Tuesday, October 28, 2014

Canon Powershot SX60 HS review

For most people, photography is an activity to be enjoyed, not a craft to be honed. That is to say, taking pictures is a part of their lives, but their lives aren't devoted to photography. This is where the idea of an all-in-one super-zoom comes into play; something that can do many things but which doesn't make too many demands on its owner. The Canon SX series fits this mold, and the SX60 HS is an evolutionary upgrade to this line. At a time when the market is pushing ever upwards in terms of price (... here's looking at you Sony RX10 and Panasonic FZ1000...) the SX60 HS remains within the same price point of its predecessors. The headline specs are:

  • 16,1mp sensor
  • Digic 6 processor
  • 65x lens (21mm-1365mm effective)
  • 922,000 dot EVF
  • WiFi and NFC enabled

This is very much a case of "evolution" rather than "revolution". Yes, the megapixel count is higher and the zoom is longer than on the SX50, but those don't matter as much as they would suggest on a camera of this type, and it's mostly a case of a myriad of little changes adding up to an improved user experience.

Thursday, October 23, 2014

Canon EOS 7D Mark II Review

(Note: The following is based on time with a pre-production 7D Mark II unit. Image samples and additional will become available in the following weeks... if not days... once production samples become are released to the public.)

Canon's 7D Mark II is late to the party. Very late, as in Chinese Democracy late. It's the camera that many people have wanted, but so much time has passed, one wonders if they've moved on to wanting something else by now. The original EOS 7D was announced in September of 2009, making its customers the second-most long suffering group in modern photography. The group that has waited the longest is the audience for the D300s successor; that camera was introduced a month ahead of the 7D. In the ensuing years, both cameras were much beloved by their respective camps. The Canon has arguably aged more gracefully, though that's not saying much since most of the EF-S lineup hasn't evolved as fast as the rest of the industry. The headline specs for the7D Mark II are:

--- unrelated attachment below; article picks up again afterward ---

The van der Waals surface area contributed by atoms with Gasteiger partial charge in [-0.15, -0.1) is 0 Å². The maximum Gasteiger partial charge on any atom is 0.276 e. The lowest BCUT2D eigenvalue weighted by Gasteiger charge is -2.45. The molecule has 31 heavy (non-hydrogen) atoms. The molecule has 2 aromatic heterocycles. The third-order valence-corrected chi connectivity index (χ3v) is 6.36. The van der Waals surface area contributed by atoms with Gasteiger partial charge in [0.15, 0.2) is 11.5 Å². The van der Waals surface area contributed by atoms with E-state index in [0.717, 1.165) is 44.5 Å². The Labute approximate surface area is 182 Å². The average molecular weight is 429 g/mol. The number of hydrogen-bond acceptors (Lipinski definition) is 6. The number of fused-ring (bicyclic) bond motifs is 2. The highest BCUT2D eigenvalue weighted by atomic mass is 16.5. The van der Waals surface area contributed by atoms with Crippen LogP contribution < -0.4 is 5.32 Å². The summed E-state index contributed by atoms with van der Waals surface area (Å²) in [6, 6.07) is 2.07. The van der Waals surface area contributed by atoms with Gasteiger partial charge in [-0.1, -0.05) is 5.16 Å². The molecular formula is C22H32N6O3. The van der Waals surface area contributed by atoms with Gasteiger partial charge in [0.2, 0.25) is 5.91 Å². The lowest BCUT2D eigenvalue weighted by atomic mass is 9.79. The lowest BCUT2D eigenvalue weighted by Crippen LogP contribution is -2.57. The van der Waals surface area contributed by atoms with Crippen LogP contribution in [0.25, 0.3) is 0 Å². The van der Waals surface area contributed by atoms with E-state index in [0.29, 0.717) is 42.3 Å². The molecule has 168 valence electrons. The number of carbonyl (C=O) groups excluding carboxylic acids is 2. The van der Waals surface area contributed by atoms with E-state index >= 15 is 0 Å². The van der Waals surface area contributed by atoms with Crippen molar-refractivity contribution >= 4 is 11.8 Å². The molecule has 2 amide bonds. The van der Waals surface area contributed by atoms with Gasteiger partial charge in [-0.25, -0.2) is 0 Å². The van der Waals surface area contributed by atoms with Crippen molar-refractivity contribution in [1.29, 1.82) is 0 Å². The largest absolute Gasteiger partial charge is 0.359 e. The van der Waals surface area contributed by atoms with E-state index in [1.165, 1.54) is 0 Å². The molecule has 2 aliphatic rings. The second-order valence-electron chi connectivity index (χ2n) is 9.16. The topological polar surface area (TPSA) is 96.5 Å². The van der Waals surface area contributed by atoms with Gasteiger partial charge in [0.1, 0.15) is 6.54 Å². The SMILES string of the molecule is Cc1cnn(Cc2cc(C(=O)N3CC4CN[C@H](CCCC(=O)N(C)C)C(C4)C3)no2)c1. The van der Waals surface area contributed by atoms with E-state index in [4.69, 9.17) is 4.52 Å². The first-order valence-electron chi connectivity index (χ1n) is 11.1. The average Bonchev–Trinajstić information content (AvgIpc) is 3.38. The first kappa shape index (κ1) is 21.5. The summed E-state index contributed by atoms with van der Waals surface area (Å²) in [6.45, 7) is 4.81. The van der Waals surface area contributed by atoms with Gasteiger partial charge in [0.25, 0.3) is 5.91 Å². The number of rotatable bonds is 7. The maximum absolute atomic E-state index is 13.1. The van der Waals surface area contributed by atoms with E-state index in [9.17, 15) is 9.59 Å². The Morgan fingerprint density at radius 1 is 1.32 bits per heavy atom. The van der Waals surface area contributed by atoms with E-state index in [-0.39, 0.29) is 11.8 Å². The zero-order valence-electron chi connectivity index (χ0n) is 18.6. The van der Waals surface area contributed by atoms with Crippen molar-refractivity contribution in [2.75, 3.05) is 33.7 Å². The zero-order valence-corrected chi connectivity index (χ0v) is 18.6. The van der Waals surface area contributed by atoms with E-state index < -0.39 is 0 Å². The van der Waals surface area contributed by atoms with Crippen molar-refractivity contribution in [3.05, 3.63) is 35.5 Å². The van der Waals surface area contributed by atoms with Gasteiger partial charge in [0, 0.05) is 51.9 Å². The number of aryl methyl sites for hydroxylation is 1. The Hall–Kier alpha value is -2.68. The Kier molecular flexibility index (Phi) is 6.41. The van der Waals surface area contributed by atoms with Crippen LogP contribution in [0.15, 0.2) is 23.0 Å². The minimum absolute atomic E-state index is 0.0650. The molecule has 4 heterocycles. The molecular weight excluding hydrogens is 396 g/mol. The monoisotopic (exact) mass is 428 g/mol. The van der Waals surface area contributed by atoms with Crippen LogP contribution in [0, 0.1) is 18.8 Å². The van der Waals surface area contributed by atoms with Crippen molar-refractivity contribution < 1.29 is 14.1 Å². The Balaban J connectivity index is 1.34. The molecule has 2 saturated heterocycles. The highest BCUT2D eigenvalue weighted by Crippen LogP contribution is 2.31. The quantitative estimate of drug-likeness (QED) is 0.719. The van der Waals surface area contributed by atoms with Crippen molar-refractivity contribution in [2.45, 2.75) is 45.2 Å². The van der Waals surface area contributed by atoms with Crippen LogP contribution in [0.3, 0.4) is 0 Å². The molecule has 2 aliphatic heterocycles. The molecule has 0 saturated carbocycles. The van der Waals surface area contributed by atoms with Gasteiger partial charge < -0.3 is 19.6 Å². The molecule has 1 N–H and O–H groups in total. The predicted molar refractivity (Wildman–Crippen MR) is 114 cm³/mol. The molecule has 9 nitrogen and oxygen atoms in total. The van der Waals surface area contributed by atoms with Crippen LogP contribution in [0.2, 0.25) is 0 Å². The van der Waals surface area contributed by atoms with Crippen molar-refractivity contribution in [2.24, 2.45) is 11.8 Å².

• Magnesium alloy body
  • 20.2 MP CMOS sensor with Dual-Pixel CMOS AF
  • New 65-point AF, all points cross-type
  • Continuous shooting: 10fps
  • Dual DIGIC6 processors
  • ISO 100-16,000, boosted to 52,000
  • Shutter rated to 200,000 cycles.
  • New RGB+IR new 150,000-pixel metering sensor
  • 1080p video at 60fps
  • Built in GPS tagging

  • In other words, this is the consumer-level EOS 70D, but in semi-pro working clothes. That's the impression that you get from reading the specs, but in actual use, its more like a scaled-down 1Dx. Yes, 1Dx, not 5DmIII.

    Monday, October 20, 2014

    Nikon D810 vs D750 vs Df: High ISO Noise and Image Quality

    Nikon D750